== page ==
This month we remember the 60th anniversary of the surrender of Japan, and the end of the Second World War. We've heard a lot about the two atomic bombs that were dropped on Japan, and the enormous human and moral cost of that decision. Then there's what we haven't heard:
1) that both Germany and Japan were conducting heavy water experiments that would have led to their own development of atomic weapons,
2) that Germany's V-2 rockets could have carried atomic payloads,
3) that had the war continued for another year or so, Japan would have already produced high-altitude long-range bombers capable of dropping bombs on California,
4) that had a land-based invasion of Japan been necessary, an estimated one-half to one million Allied troops would have been lost, and
5) that they would have been met by two million Japanese soldiers, along with as many as 20 million members of a "citizens militia," all of whom would have been prepared to die for their emperor.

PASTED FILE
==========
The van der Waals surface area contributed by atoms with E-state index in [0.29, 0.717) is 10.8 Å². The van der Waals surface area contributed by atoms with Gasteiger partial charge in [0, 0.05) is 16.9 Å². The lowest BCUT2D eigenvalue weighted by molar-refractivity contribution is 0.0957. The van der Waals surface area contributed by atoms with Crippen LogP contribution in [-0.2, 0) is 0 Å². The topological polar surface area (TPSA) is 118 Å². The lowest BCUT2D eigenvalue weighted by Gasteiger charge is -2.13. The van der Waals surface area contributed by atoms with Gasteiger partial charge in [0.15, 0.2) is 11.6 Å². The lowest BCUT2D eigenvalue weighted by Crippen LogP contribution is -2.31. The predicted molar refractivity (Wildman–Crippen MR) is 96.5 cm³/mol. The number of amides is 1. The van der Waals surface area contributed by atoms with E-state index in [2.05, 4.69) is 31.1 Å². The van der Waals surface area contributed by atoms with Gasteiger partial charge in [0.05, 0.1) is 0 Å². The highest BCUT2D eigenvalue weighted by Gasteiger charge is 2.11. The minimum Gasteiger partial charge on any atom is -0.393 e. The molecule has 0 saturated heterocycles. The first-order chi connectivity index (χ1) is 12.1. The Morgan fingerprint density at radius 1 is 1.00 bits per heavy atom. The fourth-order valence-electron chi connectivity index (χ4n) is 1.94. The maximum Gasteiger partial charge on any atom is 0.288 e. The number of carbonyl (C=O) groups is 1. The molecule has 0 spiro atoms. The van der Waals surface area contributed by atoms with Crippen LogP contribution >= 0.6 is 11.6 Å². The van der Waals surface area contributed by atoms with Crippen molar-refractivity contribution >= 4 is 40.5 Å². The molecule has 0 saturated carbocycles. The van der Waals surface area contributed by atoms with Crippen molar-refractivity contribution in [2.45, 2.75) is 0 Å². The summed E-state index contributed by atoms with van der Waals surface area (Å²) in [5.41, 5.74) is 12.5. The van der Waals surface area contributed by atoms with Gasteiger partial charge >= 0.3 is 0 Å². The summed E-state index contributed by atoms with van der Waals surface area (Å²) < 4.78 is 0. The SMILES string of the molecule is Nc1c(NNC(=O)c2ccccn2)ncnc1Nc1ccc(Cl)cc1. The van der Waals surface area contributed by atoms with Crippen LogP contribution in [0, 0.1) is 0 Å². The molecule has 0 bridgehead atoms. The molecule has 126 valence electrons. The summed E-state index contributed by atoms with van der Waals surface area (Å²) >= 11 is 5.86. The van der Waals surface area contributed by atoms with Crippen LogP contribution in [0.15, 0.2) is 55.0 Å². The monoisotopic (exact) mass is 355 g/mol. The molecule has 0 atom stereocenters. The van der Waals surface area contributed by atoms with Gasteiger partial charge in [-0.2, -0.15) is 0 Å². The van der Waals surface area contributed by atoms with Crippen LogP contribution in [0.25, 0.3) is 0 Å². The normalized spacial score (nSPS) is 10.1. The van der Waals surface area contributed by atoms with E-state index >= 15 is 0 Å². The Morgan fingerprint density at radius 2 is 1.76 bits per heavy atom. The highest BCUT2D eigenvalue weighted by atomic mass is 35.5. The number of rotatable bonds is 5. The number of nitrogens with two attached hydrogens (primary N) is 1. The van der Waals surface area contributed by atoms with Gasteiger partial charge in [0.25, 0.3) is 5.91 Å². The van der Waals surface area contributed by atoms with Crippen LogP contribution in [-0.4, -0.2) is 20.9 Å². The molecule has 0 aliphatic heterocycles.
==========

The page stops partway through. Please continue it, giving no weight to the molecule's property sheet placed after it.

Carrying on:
No, you won't hear any of that. Fortunately, you'll hear some of it on the History Channel tonight. If you've got cable, I'd recommend it.
Was dropping the bomb immoral? Objectively speaking, it probably was. And in a recent column, Pat Buchanan makes a great case against the decision based on traditional Catholic morality. But I'm not sure the alternatives would have been any more palatable, given man's inherent right to defend himself.
I'm not sure whether the "double-effect" principle applies here, and I'm open to comment on that.
To this day, the USA is the only nation ever to have used nuclear weapons. We haven't used them since. We have helped to completely rebuild the nations we defeated, an unprecedented move in the history of warfare.
It coulda been worse, folks.